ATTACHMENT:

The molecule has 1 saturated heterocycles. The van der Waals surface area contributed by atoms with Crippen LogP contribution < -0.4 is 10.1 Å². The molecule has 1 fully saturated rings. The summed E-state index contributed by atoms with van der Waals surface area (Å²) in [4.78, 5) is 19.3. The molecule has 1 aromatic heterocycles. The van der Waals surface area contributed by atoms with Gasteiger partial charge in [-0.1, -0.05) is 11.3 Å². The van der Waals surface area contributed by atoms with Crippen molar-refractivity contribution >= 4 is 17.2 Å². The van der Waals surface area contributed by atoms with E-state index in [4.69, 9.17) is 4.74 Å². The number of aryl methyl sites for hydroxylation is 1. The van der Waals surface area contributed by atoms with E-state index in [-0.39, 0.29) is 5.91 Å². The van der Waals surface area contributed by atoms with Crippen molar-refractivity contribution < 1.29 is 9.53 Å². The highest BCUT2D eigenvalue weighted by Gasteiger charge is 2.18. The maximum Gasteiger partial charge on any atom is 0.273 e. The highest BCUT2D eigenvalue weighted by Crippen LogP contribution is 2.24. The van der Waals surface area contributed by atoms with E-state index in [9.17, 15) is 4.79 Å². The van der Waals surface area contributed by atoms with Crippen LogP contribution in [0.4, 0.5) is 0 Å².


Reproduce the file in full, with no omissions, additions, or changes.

The molecule has 1 saturated heterocycles. The van der Waals surface area contributed by atoms with Crippen LogP contribution < -0.4 is 10.1 Å². The molecule has 1 fully saturated rings. The summed E-state index contributed by atoms with van der Waals surface area (Å²) in [4.78, 5) is 19.3. The molecule has 1 aromatic heterocycles. The van der Waals surface area contributed by atoms with Gasteiger partial charge in [-0.1, -0.05) is 11.3 Å². The van der Waals surface area contributed by atoms with Crippen molar-refractivity contribution >= 4 is 17.2 Å². The van der Waals surface area contributed by atoms with E-state index in [4.69, 9.17) is 4.74 Å². The number of aryl methyl sites for hydroxylation is 1. The van der Waals surface area contributed by atoms with E-state index in [-0.39, 0.29) is 5.91 Å². The van der Waals surface area contributed by atoms with Crippen molar-refractivity contribution < 1.29 is 9.53 Å². The highest BCUT2D eigenvalue weighted by Gasteiger charge is 2.18. The maximum Gasteiger partial charge on any atom is 0.273 e. The highest BCUT2D eigenvalue weighted by Crippen LogP contribution is 2.24. The van der Waals surface area contributed by atoms with E-state index in [9.17, 15) is 4.79 Å². The van der Waals surface area contributed by atoms with Crippen LogP contribution in [0.4, 0.5) is 0 Å².